Etymology
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Words related to periwinkle

per (prep.)

"through, by means of," 1580s (earlier in various Latin and French phrases, in the latter often par), from Latin per "through, during, by means of, on account of, as in," from PIE root *per- (1) "forward," hence "through, in front of, before, first, chief, toward, near, around, against."

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wind (v.1)

"move by turning and twisting," Old English windan "to turn, twist, plait, curl, brandish, swing" (class III strong verb; past tense wand, past participle wunden), from Proto-Germanic *windan "to wind" (source also of Old Saxon windan, Old Norse vinda, Old Frisian winda, Dutch winden, Old High German wintan, German winden, Gothic windan "to wind"), from PIE *wendh- "to turn, wind, weave" (source also of Latin viere "twist, plait, weave," vincire "bind;" Lithuanian vyti "twist, wind").

Related to wend, which is its causative form, and to wander. The past tense and past participle merged in Middle English. Meaning "to twine, entwine oneself around" is from 1590s; transitive sense of "turn or twist round and round (on something) is from c. 1300. Meaning "set a watch, clockwork, etc. in operating mode by tightening its spring" is from c. 1600. Wind down "come to a conclusion" is recorded from 1952; wind up "come to a conclusion" is from 1825; earlier in transitive sense "put (affairs) in order in advance of a final settlement" (1780). Winding sheet "shroud of a corpse" is attested from early 15c.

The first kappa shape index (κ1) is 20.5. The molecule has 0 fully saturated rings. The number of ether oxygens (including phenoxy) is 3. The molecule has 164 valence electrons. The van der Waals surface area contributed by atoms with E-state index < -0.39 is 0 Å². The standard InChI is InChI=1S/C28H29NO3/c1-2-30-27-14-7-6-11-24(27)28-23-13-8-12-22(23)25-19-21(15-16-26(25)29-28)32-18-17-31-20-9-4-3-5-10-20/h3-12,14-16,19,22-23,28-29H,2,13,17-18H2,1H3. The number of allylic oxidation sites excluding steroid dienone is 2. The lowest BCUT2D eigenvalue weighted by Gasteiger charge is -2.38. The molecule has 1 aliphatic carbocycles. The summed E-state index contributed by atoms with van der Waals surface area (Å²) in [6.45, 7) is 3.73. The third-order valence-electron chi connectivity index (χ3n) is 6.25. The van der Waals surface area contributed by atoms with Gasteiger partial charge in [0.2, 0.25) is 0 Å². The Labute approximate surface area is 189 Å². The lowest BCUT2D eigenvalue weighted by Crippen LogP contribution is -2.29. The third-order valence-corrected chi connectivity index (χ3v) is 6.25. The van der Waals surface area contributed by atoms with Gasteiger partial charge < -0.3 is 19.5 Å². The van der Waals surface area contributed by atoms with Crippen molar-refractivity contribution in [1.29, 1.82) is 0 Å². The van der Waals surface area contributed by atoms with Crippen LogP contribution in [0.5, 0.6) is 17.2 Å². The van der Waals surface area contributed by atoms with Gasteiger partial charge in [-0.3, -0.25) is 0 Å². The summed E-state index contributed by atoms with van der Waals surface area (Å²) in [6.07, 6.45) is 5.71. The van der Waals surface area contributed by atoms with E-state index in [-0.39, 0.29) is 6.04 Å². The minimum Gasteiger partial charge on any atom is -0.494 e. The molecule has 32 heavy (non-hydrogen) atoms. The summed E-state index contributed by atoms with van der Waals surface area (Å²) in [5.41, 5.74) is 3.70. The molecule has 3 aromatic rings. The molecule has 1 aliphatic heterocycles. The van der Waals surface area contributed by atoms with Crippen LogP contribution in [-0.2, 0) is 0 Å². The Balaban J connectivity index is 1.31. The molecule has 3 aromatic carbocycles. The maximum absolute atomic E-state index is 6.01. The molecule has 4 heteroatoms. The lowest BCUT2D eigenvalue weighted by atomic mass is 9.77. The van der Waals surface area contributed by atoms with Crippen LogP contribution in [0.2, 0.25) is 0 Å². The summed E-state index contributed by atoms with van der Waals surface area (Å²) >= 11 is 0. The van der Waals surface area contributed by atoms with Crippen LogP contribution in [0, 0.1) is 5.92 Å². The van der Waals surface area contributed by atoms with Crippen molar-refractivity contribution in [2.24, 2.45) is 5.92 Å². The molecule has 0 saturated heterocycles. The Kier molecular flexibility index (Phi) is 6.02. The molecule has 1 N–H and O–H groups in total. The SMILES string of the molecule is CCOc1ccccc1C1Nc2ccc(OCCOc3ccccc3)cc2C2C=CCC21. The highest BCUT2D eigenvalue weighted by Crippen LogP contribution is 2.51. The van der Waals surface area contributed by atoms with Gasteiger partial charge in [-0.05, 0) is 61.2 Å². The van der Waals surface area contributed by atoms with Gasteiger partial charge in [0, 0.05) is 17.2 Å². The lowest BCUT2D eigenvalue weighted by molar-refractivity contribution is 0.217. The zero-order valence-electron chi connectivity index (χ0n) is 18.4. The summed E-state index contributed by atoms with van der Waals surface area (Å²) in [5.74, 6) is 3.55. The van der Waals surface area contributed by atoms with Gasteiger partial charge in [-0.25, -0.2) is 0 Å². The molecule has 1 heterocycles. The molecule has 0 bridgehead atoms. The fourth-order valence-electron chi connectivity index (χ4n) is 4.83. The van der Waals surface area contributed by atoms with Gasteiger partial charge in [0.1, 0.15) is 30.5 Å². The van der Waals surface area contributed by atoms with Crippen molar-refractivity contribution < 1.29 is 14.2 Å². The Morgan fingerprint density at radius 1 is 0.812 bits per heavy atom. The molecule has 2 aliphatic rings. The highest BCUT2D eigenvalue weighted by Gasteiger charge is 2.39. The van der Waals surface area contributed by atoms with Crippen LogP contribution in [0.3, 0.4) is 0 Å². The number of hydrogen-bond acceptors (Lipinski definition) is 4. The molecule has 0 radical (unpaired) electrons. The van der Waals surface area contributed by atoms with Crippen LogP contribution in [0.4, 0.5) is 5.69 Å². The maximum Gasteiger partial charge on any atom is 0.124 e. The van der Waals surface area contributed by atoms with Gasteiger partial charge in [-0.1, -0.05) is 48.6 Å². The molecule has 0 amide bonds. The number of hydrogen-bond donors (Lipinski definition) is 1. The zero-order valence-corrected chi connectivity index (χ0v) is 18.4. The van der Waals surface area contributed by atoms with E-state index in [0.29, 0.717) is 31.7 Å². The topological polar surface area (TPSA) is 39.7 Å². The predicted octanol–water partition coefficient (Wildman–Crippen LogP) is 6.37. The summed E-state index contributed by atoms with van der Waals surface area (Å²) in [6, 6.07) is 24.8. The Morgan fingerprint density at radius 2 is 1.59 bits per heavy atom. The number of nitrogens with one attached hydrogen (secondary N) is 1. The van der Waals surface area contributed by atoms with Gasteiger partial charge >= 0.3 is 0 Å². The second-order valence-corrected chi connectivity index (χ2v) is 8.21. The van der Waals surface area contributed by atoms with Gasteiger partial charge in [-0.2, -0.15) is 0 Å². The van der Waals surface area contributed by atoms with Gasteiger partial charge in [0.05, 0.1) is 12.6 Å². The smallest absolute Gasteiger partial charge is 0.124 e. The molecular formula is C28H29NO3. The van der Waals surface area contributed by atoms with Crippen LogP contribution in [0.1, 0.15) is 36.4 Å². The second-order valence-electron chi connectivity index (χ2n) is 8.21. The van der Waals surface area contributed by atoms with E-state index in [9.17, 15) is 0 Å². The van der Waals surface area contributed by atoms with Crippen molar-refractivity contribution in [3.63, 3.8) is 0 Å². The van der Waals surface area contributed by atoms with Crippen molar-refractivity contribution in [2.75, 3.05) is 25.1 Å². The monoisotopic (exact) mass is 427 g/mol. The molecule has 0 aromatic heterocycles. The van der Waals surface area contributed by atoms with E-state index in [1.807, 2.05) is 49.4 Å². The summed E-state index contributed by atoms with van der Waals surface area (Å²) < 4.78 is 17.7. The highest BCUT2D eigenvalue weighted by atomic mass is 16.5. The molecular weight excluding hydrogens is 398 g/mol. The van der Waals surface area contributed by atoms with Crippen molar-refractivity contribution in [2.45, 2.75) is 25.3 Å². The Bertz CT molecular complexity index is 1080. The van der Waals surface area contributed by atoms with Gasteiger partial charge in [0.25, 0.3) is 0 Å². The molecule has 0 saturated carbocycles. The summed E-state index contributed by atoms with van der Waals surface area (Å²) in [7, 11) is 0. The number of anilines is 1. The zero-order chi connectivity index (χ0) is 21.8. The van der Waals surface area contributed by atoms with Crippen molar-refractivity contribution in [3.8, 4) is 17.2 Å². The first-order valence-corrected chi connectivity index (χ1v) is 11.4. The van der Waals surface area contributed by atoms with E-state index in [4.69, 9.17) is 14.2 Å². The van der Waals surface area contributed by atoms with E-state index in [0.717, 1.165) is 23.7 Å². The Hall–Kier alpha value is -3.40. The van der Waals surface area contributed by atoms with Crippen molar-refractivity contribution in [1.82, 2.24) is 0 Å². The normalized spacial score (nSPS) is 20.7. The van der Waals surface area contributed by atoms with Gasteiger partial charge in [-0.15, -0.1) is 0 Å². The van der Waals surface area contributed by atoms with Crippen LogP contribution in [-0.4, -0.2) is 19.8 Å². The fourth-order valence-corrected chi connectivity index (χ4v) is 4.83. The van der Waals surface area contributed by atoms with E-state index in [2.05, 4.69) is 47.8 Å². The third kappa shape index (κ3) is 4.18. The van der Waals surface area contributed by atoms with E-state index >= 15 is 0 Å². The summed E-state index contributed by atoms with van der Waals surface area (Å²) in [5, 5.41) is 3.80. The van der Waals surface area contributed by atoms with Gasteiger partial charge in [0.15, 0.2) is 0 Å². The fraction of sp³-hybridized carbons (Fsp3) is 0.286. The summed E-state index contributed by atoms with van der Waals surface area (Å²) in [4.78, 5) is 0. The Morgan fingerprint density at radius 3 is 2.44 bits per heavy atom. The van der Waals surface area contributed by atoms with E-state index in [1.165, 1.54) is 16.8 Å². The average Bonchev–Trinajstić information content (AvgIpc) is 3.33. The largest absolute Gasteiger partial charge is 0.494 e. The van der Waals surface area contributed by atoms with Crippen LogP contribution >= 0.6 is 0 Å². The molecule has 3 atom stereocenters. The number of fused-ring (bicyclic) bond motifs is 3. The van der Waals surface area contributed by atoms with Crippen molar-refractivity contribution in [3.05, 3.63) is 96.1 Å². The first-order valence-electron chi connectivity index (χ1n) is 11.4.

wink (v.)
Old English wincian "to blink, wink, close one's eyes quickly," from Proto-Germanic *wink- (source also of Dutch winken, Old High German winkan "move sideways, stagger; nod," German winken "to wave, wink"), a gradational variant of the root of Old High German wankon "to stagger, totter," Old Norse vakka "to stray, hover," from PIE root *weng- "to bend, curve." The meaning "close an eye as a hint or signal" is first recorded c. 1100; that of "close one's eyes (to fault or irregularity)" first attested late 15c. Related: Winked; winking.
vetch (n.)

climbing herb, late 14c., from Old North French veche, variant of Old French vece, from Latin vicia "vetch," which perhaps is related to vincire "to bind" (compare second element of periwinkle (n.1)), or from PIE root *weik- (2) "to bend, to wind." Dutch wikke, German Wicke are loan-words from Latin vicia.

winkle (n.)
edible mollusk, 1580s, shortening of periwinkle (n.2).